It would seem that Bennett’s home team would be the liberal religious community, for whom the present slate of the Union of Right-Wing Parties was too conservative and too religious. “But Bennett and Shaked did not make their message clear and did not present the election as a battle between two teams, the liberals and the extremists," Zeliger said.

“There was no difference of right and left between the Union of Right-Wing Parties and Hayamin Hehadash,” said Cohen about the battle between the two parties. “The difference is on the cultural-religious level. One party is leaning in the nationalist-Haredi direction, while the other is leading a more open liberal religious line,” he added. “It turns out that both alternatives, the liberal and the conservative, don’t attract a lot of votes.”

Instead of trying to appeal to religious liberal voters, Hayamin Hehadash chose to present hawkish positions, which was a mistake, according to Ben-Meir. “The Israeli public, even the right, is not in a hurry to go to war,” he says. “Netanyahu succeeded because he is seen as someone who is in no rush to launch a military campaign. Bennett’s boasting about defense matters did not help him when push came to shove.”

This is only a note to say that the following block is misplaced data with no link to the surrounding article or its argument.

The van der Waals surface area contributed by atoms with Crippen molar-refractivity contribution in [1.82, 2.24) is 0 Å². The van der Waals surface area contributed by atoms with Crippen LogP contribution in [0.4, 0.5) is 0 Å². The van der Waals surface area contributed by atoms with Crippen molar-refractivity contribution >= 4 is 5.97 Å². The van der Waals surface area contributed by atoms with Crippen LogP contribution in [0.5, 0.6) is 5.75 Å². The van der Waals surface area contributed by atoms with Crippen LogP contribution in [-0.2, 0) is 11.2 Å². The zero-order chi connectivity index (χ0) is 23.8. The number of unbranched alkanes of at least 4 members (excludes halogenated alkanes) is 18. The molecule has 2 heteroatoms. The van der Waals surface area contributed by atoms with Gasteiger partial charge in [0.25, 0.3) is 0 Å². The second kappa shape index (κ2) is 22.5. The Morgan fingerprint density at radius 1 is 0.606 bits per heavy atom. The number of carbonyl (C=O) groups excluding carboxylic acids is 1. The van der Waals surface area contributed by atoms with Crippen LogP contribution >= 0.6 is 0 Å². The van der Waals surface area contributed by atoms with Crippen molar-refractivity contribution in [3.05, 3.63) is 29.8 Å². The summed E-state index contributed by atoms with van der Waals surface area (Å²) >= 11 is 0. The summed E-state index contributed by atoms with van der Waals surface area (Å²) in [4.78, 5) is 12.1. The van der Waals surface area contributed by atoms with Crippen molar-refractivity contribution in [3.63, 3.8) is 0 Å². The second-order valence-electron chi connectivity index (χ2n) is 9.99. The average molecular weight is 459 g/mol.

Another failure of Hayamin Hehadash was on the issue of religion and state. The party promoted itself as representing both the religious and secular, but the nonreligious did not flock to it en masse. During the months of the election campaign, the party avoided presenting clear positions on matters of religion and the state, and the party platform related to these issues ambiguously.

Cohen, who expressed his own personal support for the party, says the nonreligious who nonetheless supported Bennett and Shaked, wound up voting for Netanyahu at the last minute. “I assume that Netanyahu’s Gevalt campaign had a stronger influence on them,” said Cohen.

Hayamin Hehadash was also affected by what was expected to be the surprise of the election campaign: Moshe Feiglin’s Zehut party, which also failed to pass the electoral threshold but had a major influence on the political picture. “Statements saying Feiglin stole votes from everyone is nonsense,” said Cohen.

“When we look at the polling stations in the centers of religious Zionism, we see percentages of votes for Feiglin that are twice as high and more than the national average of votes, which is true for the entire religious Zionist spectrum too.” As examples, Cohen cites the settlement of Eli in the West Bank, the religious kibbutz Ein Hanatziv in the north and a polling place in a liberal religious neighborhood in the central city of Modi’in. “Bennett and Shaked prepared for Netanyahu’s Gevalt campaign, but didn’t prepare for Feiglin’s success,” says Cohen.